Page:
The open access review paper I’ll point out today covers numerous areas of cellular biochemistry relevant to aging wherein the nucleolus may have a role – though as is always the case, cause and effect in relationships with other aspects of aging are hard to pin down. As one might guess, this largely relates to stress responses, quality control, and damage repair within the cell. These line items are important in the way in which the operation of cellular metabolism determines natural variations in the pace of aging between species and between individuals within species. While the nucleolus is primarily responsible for building the ribosome structures where proteins are assembled, it has been found to play a part in a wide range of other cellular activities. Evolution tends to generate systems in which any given component has many and varied functions, and everything within a cell is connected to everything else.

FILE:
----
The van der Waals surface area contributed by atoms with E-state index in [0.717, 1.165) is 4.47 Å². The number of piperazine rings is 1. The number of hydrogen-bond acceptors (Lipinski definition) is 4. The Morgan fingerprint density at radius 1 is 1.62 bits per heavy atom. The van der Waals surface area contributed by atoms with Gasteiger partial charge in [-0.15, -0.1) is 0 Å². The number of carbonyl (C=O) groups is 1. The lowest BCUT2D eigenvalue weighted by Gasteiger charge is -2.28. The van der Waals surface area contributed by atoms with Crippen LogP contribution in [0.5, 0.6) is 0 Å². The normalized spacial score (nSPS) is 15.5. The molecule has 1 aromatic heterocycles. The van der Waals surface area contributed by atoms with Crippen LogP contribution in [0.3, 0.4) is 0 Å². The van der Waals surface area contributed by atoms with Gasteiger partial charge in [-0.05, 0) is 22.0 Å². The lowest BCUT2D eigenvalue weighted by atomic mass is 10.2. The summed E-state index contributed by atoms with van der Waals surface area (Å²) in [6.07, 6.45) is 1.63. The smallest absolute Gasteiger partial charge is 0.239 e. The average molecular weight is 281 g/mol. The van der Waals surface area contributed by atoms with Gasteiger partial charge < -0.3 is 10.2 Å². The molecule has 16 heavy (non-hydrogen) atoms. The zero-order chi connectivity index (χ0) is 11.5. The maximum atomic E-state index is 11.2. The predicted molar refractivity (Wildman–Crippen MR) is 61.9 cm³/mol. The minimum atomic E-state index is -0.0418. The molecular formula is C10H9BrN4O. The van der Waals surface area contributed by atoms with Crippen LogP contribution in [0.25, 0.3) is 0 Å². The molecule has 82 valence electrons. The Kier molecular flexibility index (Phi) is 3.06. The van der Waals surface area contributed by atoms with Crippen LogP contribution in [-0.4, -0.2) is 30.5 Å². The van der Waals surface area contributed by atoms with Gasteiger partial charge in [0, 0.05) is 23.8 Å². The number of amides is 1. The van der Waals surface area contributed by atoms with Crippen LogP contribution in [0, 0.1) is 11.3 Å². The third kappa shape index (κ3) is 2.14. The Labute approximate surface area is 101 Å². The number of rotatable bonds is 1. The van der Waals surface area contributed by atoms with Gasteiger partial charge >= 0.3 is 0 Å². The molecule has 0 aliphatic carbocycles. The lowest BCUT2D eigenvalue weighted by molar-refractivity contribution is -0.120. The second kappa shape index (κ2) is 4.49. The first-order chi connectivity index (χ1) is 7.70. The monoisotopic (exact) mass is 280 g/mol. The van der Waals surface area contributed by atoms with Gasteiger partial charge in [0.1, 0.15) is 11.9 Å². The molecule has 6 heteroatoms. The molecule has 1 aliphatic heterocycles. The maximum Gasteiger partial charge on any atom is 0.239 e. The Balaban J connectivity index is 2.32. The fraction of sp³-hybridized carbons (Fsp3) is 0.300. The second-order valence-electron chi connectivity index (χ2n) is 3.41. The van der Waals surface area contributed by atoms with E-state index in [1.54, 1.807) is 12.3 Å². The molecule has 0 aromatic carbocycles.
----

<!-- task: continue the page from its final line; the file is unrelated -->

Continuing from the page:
This is an example of the broad, dominant class of aging research that is purely investigative. Most research into the detailed mechanisms of degenerative aging is very far removed from any thought of application, and it is lucky happenstance when such an opportunity does arise. Systems very closely tied
Article originally posted at